NBC’s most innovative current sitcom, THE GOOD PLACE, is back for a second season this week. The story picks up right where last year ended, with Michael resetting his world of psychological torture and starting over with his quartet of victims, who discovered they were actually in The Bad Place. Things in the premiere begin slowly, following the lead humans one by one as they re-enter Michael’s new version of hell, with only Eleanor’s confusing clue, hastily stuffed in Janet’s mouth, to guide them back to the truth. But true to form, THE GOOD PLACE doesn’t stop there, barely a pause before it jets off to something else.
What I love best about THE GOOD PLACE, besides the excellent cast, beautiful production design, imaginative spirit, direction, plot twists… OK, so I love a lot about this show. But one of the things that really stands out in the freshman year is that every time viewers think they know what’s going on, the premise takes a sharp turn in another direction, constantly keeping you on your toes. The plot doesn’t move in a straight line, zig zagging all over the place, rarely predictable.
Having watched the first four half-hours of season two, I can happily confirm this trend very much continues. Beginning the experience over again is merely a starting point, not a roadmap for the entire season. There are some very unexpected occurrences, culminating in what the ‘new normal’ becomes in episode four, which looks like it could hold steady for a bit. But the only thing I’m certain of is, that framework probably won’t last very long, either.
That doesn’t mean things are completely unfamiliar in season two. Besides the well-established personalities of Eleanor (Kristen Bell), Chidi (William Jackson Harper), Tahani (Jameela Jamil), and Jason (Manny Jacinto), we now know a lot of rules and elements that make up this world. For instance, Michael (Ted Danson) is the architect, but he answers to mean boss Shawn (Marc Evan Jackson, Thrilling Adventure Hour), who doesn’t approve of Michael’s experiment. Janet (D’Arcy Carden) is the artificial intelligence assistant to everyone, and is reset every time the participants are. Mindy St. Claire (Maribeth Monroe) exists in a space between the Good and Bad places. I don’t mention all of these just for fun; they all are part of the series’ fabric, and thus are things that can be used again without needing to slow down and explain them. Meaning the pacing picks up in this second batch, rejuggling familiar elements, while tossing in new ones.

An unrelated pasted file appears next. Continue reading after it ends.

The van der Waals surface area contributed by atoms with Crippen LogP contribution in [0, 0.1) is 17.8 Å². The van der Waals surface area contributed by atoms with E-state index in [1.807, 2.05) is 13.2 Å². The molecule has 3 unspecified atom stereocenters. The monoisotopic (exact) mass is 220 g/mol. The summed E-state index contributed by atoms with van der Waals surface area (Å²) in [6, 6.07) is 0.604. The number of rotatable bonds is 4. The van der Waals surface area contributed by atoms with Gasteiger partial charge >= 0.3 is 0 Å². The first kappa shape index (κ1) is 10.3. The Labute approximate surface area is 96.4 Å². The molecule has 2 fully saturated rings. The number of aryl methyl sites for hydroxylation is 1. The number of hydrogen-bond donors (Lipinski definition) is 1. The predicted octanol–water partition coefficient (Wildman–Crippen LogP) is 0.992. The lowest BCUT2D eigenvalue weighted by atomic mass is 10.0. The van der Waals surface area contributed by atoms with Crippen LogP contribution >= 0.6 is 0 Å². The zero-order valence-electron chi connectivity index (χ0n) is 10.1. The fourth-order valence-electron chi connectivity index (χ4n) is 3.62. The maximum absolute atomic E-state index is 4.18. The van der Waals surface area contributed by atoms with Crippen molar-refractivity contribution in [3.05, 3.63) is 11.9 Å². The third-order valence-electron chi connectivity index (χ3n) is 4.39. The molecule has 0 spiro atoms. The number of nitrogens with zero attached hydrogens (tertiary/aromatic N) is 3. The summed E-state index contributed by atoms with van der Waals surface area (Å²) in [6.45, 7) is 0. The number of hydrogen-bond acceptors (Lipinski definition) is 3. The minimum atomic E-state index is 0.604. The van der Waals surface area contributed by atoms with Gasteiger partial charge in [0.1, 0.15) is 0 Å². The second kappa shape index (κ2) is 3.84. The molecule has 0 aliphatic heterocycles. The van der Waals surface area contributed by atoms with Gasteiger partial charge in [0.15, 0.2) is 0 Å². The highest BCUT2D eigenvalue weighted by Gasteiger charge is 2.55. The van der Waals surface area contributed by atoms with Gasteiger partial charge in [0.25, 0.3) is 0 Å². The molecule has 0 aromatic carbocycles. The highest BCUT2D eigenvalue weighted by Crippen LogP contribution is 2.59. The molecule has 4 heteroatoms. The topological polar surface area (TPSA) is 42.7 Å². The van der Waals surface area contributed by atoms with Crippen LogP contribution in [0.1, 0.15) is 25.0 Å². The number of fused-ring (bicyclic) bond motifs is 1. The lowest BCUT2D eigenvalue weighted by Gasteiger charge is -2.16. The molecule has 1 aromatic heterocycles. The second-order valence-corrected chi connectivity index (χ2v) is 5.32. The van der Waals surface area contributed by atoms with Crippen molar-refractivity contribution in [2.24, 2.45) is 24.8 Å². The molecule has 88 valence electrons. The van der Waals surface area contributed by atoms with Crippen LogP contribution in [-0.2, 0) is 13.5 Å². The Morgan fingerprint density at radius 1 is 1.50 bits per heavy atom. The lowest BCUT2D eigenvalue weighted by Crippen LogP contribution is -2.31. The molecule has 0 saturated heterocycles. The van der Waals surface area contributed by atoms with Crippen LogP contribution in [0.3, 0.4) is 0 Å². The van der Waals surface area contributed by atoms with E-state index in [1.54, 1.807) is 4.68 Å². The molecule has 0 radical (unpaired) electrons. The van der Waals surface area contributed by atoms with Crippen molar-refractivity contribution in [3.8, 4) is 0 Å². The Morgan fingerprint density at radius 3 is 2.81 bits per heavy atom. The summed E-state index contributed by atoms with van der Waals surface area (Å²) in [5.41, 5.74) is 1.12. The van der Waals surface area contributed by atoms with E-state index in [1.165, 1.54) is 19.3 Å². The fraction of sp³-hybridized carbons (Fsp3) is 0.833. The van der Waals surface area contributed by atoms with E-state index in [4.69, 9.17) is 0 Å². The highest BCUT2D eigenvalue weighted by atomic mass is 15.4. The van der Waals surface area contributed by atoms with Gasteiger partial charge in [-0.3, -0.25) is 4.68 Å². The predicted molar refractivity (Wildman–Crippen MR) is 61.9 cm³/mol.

One of the prime new things worth talking about is that the demon denizens ofare starting to develop personalities. Or, they probably always had them, but we finally get to see them. While we still don’t know ‘Real Eleanor’s (Toya Sircar) name, she is definitely more active in the proceedings than she was. Through her and others, we get more information about how Michael is viewed by his peers and underlings, and it is enlightening. I’m hopeful other recurring players will get more material in the coming weeks, too.
All of these things make for a very enjoyable experience, comfortable, yet still fresh. I don’t know for sure that the writers, led by Michael Schur, know where they’re going. But there are enough elements introduced previously paying off now that I feel there’s at least a pretty good handle on the world and its rules. As to how long this chaos can be kept up, that’s anyone’s guess. But I’m quite happy to have the show back, and bingeing four episodes back-to-back did nothing to lessen my anticipation of the next installment.
THE GOOD PLACE returns with an hour-long premiere Wednesday at 10 ET on NBC.
CHIEF TELEVISION CRITIC | Creator of and writer for It's All Been Done Radio Hour live show and podcast. A voracious reader wanting to tell stories of his own, Jerome began writing around the age of 8 and hasn’t stopped, both original works and television reviews. Lives in central Ohio. Favorite current shows include The Walking Dead, Jessica Jones, Flaked, Outlander, and Archer.